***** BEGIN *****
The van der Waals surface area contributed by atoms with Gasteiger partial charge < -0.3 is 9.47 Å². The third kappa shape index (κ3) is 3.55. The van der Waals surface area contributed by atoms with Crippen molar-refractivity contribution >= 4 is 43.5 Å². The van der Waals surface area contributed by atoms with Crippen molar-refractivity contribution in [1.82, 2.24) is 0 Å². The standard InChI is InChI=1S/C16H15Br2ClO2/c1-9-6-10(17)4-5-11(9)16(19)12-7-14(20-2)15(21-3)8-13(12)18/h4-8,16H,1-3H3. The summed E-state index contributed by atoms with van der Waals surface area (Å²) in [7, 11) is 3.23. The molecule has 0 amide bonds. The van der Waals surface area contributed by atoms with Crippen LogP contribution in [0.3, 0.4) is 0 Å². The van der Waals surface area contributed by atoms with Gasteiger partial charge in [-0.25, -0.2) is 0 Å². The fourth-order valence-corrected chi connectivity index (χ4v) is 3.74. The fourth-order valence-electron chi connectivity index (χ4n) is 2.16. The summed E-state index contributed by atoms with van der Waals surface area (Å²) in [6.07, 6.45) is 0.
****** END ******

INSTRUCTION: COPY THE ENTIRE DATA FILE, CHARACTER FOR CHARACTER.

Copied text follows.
The van der Waals surface area contributed by atoms with Gasteiger partial charge < -0.3 is 9.47 Å². The third kappa shape index (κ3) is 3.55. The van der Waals surface area contributed by atoms with Crippen molar-refractivity contribution >= 4 is 43.5 Å². The van der Waals surface area contributed by atoms with Crippen molar-refractivity contribution in [1.82, 2.24) is 0 Å². The standard InChI is InChI=1S/C16H15Br2ClO2/c1-9-6-10(17)4-5-11(9)16(19)12-7-14(20-2)15(21-3)8-13(12)18/h4-8,16H,1-3H3. The summed E-state index contributed by atoms with van der Waals surface area (Å²) in [7, 11) is 3.23. The molecule has 0 amide bonds. The van der Waals surface area contributed by atoms with Crippen LogP contribution in [0.3, 0.4) is 0 Å². The van der Waals surface area contributed by atoms with Gasteiger partial charge in [-0.25, -0.2) is 0 Å². The fourth-order valence-corrected chi connectivity index (χ4v) is 3.74. The fourth-order valence-electron chi connectivity index (χ4n) is 2.16. The summed E-state index contributed by atoms with van der Waals surface area (Å²) in [6.07, 6.45) is 0.